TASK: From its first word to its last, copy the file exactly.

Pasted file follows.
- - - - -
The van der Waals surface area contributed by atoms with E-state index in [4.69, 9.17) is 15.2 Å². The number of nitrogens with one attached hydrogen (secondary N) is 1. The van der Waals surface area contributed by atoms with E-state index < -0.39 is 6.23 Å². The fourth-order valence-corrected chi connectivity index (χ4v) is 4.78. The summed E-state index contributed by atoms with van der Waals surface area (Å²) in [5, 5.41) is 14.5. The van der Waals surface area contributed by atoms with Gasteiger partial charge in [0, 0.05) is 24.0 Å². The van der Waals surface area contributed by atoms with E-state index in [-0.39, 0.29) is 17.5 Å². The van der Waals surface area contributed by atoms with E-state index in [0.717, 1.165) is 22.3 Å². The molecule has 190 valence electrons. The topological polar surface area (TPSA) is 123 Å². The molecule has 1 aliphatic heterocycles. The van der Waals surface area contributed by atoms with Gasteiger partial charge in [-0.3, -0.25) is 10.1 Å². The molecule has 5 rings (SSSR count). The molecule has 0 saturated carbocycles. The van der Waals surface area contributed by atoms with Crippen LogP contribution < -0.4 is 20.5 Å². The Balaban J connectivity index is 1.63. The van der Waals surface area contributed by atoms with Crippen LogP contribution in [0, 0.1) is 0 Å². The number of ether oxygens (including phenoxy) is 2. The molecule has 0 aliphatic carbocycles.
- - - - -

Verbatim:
The van der Waals surface area contributed by atoms with E-state index in [4.69, 9.17) is 15.2 Å². The number of nitrogens with one attached hydrogen (secondary N) is 1. The van der Waals surface area contributed by atoms with E-state index < -0.39 is 6.23 Å². The fourth-order valence-corrected chi connectivity index (χ4v) is 4.78. The summed E-state index contributed by atoms with van der Waals surface area (Å²) in [5, 5.41) is 14.5. The van der Waals surface area contributed by atoms with Gasteiger partial charge in [0, 0.05) is 24.0 Å². The van der Waals surface area contributed by atoms with E-state index in [-0.39, 0.29) is 17.5 Å². The van der Waals surface area contributed by atoms with E-state index in [0.717, 1.165) is 22.3 Å². The molecule has 190 valence electrons. The topological polar surface area (TPSA) is 123 Å². The molecule has 1 aliphatic heterocycles. The van der Waals surface area contributed by atoms with Gasteiger partial charge in [-0.3, -0.25) is 10.1 Å². The molecule has 5 rings (SSSR count). The molecule has 0 saturated carbocycles. The van der Waals surface area contributed by atoms with Crippen LogP contribution < -0.4 is 20.5 Å². The Balaban J connectivity index is 1.63. The van der Waals surface area contributed by atoms with Crippen LogP contribution in [0, 0.1) is 0 Å². The number of ether oxygens (including phenoxy) is 2. The molecule has 0 aliphatic carbocycles.